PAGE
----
The stunning Concept 45 car, revealed at the 2019 Frankfurt motor show, gave us an insight into Hyundai’s thinking around how an Ioniq 5 production model might look. Fortunately, the subtle-cool design remains largely untouched from that original vision, and the 5 certainly stands out from a growing list of EV rivals.
The retro-modern style works well and it will appeal to those who appreciate a minimalist approach, although a standout feature is the LED headlight design which is made up from 256 individual ‘pixels’. Once inside, the driver is faced with a pair of 12.3-inch digital screens – one a colour touchscreen covering the infotainment and sat-nav systems, while the other displays information for the driver.
Hyundai’s infotainment set-up is superb – the twin displays remind us of high-end Mercedes interiors, with two 12.3-inch screens side-by-side. One provides digital dials, the second is a touchscreen for other functions – but there are still real climate controls.
It’s easy to use, works well with smartphone functions, is responsive and the graphics look sleek. The menus are well laid-out, too, so there’s very little to complain about in the Hyundai – except perhaps that only one of the front USB ports works with the smartphone link.
Hyundai has designed the Ioniq 5 with a focus very much on comfort and ease of use, although at first sight you may be slightly taken aback by the oversized hatchback’s dimensions. Make no mistake, the 5 is a big family car, but this does bring the advantage of plenty of interior space for the driver and passengers.
The Ioniq 5’s king-sized cabin is vast and, with the battery pack mounted beneath the floor, occupants benefit from a flat floor space which really opens up the interior, while the large windows add to the bright and airy feel.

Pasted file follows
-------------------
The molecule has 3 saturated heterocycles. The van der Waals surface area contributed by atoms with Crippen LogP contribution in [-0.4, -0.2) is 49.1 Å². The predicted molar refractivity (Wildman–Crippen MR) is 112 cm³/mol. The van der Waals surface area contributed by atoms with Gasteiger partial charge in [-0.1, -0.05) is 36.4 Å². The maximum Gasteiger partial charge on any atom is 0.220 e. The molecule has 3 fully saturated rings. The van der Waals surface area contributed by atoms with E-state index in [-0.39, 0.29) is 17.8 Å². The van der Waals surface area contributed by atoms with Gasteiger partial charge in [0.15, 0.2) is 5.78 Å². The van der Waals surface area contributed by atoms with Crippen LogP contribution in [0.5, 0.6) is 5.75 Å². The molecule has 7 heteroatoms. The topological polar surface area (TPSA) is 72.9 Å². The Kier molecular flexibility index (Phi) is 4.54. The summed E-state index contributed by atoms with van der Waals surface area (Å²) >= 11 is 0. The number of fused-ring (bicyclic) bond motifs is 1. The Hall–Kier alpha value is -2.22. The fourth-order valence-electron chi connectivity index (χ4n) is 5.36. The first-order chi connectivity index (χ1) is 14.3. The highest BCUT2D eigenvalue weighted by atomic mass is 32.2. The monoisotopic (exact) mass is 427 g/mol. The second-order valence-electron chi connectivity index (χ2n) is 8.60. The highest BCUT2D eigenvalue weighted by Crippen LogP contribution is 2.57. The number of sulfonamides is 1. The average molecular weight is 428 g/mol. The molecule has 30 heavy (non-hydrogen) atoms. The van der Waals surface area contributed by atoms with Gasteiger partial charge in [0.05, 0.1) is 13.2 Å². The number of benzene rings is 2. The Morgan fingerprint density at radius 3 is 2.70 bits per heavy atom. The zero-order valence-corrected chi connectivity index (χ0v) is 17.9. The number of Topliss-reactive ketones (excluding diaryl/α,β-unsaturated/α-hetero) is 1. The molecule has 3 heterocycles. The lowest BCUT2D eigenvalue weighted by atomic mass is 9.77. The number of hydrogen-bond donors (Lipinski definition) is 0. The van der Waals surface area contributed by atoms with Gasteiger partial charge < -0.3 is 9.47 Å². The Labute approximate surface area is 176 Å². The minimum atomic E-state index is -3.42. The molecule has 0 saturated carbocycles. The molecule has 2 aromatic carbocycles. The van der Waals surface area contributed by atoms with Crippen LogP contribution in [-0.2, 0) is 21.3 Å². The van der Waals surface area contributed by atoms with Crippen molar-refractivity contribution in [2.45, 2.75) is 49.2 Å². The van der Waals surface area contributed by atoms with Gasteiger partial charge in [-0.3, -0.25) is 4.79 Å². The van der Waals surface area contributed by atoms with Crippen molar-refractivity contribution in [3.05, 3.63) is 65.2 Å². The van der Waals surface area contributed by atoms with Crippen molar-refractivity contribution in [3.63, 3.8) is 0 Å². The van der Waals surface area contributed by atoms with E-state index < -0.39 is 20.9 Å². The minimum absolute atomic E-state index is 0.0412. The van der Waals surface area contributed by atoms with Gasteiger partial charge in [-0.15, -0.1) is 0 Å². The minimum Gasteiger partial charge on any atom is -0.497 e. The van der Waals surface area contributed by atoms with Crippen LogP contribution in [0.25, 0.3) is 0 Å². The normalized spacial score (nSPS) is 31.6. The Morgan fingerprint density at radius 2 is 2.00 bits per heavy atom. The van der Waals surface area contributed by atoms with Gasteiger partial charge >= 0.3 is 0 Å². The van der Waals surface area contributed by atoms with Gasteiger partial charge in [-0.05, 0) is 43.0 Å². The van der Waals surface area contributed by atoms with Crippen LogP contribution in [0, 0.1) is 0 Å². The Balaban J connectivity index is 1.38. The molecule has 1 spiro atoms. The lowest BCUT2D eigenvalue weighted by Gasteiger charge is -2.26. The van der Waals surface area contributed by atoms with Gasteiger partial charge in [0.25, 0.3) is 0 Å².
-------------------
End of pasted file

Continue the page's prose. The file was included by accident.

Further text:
Useful details that help make day-to-day family life slightly easier include under bonnet storage, sliding rear seats, rear parking sensors and dual-zone climate control, while top-spec versions add electrically-adjustable front seats that recline almost fully flat, a sliding centre console and an automatic tailgate. A couple of downsides to note, though, are that the rear doors are very big, and could be awkward to use in tight parking spaces, while Hyundai, in its infinite wisdom, has decided not to fit a rear wash wiper.
The Ioniq 5 is 4635mm in length, which is 420mm longer than the Hyundai Kona Electric and 172mm longer than the Mercedes-Benz EQA. By way of further comparison, the 5 is longer and wider than its Tucson mid-size SUV sibling – though it doesn’t stand as tall.
As mentioned above, the 5’s rear seats have a sliding function to help maximise legroom or boot space, as required. The completely flat floor is a welcome feature, particularly for those in the back, while the long wheelbase gives a limo-like feel inside.
The rear boot is wide and provides easy access, although it’s quite shallow and you’ll need to retract the parcel shelf to accommodate larger items. There’s 527 litres of space on offer, and this grows to a huge 1587 litres with the rear seats folded.
The Ioniq 5 hasn’t yet been crash-tested by Euro NCAP, but Hyundai will be expecting nothing less than a full five stars for safety locally by ANCAP. Standard kit includes a Forward Collision Avoidance Assist function, Highway Drive Assist and Intelligent Speed Limit Assist, along with Lane Follow and Lane Keep Assist systems. Other passive features include a total of seven airbags.
The Ioniq 5 family hatchback represents a real shift forward in Hyundai’s ability to chase down premium electric rivals, helping to persuade EV buyers who are motivated by stylish design, great on-board tech and practical range and charging speeds, to invest in the Korean brand.
With stunning looks and a sense of cool that sets it apart from the pack, Hyundai has added to the Ioniq 5’s strong kerb appeal with competitive pricing, a very good electric drivetrain, generous standard kit and advanced active safety systems.